Yesterday (17 May 2021) Secretary of State for Housing, Communities and Local Government, announced his intention to conduct a review into planning and the historic environment. From the little information publicly available, this review appears intended to look at how the independent Planning Inspectorate approaches this topic in its decisions and advice to the Secretary of State on called in applications and recovered appeals. Policy also appears up for review.
This announcement comes on the heels of the approval of contested proposals for the former Whitechapel Bell Foundry. There a senior inspector recommended the grant of consent (planning and listed building) for the redevelopment of the historic site for hotel use. The planning authority, Tower Hamlets, supported the proposals and Historic England gave evidence in favour of the scheme.
The SoS's announcement followed directly on from his tweet on the Whitechapel decision. This, surprisingly, appears to criticise the minister who took the decision, or at least to have called the decision into question by the sympathy shown for the objector's position.
There is at the time of writing no publicly available information on the announced review's terms of reference or why it will include both the Inspectorate and planning policy, though the circumstances implies a criticism of the Inspectorate or policy or both.
All this begs the question of whether the review will include a revamp of national heritage policy in the Framework. That would be very surprising since there was only a few months ago a consultation on changes to the Framework which, amongst other things, supported the government's campaign for beauty in building. Historic environment policies are the natural complement to design policies. Changes to one begs changes to the other.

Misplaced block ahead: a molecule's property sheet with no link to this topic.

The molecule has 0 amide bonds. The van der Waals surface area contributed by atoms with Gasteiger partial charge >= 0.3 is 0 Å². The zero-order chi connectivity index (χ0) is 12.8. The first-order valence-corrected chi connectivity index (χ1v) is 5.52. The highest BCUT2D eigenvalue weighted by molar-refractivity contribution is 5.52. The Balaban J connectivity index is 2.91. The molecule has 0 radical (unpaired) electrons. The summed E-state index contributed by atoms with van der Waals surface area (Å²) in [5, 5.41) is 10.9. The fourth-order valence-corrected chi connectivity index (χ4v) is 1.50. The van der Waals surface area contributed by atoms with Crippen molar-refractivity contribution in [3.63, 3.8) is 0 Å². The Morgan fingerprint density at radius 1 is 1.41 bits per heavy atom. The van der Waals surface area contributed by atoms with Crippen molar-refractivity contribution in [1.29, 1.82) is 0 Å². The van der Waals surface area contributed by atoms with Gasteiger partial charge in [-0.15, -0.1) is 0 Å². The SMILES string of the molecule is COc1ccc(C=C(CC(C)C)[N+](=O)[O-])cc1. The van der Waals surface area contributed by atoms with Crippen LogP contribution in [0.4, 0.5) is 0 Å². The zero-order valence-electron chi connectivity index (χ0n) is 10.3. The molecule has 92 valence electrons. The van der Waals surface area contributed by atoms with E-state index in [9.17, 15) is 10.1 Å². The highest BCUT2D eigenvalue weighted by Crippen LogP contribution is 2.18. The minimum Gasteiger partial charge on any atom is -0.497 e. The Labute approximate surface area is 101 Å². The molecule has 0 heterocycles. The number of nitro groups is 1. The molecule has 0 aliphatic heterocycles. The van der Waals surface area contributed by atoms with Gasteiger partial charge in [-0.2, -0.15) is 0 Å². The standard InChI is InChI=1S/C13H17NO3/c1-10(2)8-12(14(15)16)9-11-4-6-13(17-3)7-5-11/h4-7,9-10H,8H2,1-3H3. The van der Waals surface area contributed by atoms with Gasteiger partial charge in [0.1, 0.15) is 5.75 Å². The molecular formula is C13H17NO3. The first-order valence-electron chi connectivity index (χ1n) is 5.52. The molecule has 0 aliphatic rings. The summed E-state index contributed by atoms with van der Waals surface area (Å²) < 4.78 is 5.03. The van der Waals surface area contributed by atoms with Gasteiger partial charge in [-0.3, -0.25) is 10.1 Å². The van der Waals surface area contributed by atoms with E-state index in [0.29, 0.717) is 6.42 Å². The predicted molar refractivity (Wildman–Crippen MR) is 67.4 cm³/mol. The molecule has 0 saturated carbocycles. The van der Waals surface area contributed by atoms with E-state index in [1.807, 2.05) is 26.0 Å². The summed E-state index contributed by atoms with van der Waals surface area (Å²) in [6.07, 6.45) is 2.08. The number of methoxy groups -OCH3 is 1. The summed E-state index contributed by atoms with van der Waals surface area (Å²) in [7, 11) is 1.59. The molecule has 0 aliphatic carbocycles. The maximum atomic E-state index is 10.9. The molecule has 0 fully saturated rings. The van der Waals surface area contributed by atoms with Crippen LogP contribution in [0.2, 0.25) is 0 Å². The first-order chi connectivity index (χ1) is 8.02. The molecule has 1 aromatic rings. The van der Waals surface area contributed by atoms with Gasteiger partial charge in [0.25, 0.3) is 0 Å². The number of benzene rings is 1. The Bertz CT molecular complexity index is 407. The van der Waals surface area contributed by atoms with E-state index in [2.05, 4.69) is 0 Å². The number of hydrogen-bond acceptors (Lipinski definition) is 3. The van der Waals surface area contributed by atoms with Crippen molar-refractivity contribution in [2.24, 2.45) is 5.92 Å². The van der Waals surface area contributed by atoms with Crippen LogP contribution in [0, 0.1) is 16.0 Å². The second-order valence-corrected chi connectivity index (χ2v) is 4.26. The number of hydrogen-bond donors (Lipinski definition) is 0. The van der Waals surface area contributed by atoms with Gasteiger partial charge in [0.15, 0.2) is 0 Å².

And such would also be surprising in light of the considerable body of caselaw, carefully followed by the Inspector in the Whitechapel report, and which has the practical effect of endorsing the lawfulness of the Framework's heritage policies. This body of law includes the Court of Appeal decision in Bramshill (I am taking part in a webinar on this case on 25th May).
There are of course many ways in which government could do more to support heritage particularly now the UK is outside state-aid rules. Why not a special fund directed to charities who own and care for historic buildings, and in order to enable them to continue in their use of these assets particularly where that use is historically significant? The focusing of these or existing grants on deprived communities, where assets are liable to be most at risk, would also sustain original, often uneconomic, uses of certain older buildings. Equally, or additionally even, tax incentives could lighten the financial load that comes from owning and maintaining historic buildings; there is no use pretending the costs are not demonstrably higher than on normal building projects. There could even be new guidance encouraging or supporting the flexible application of land-use policies and restrictions to assist in the same way.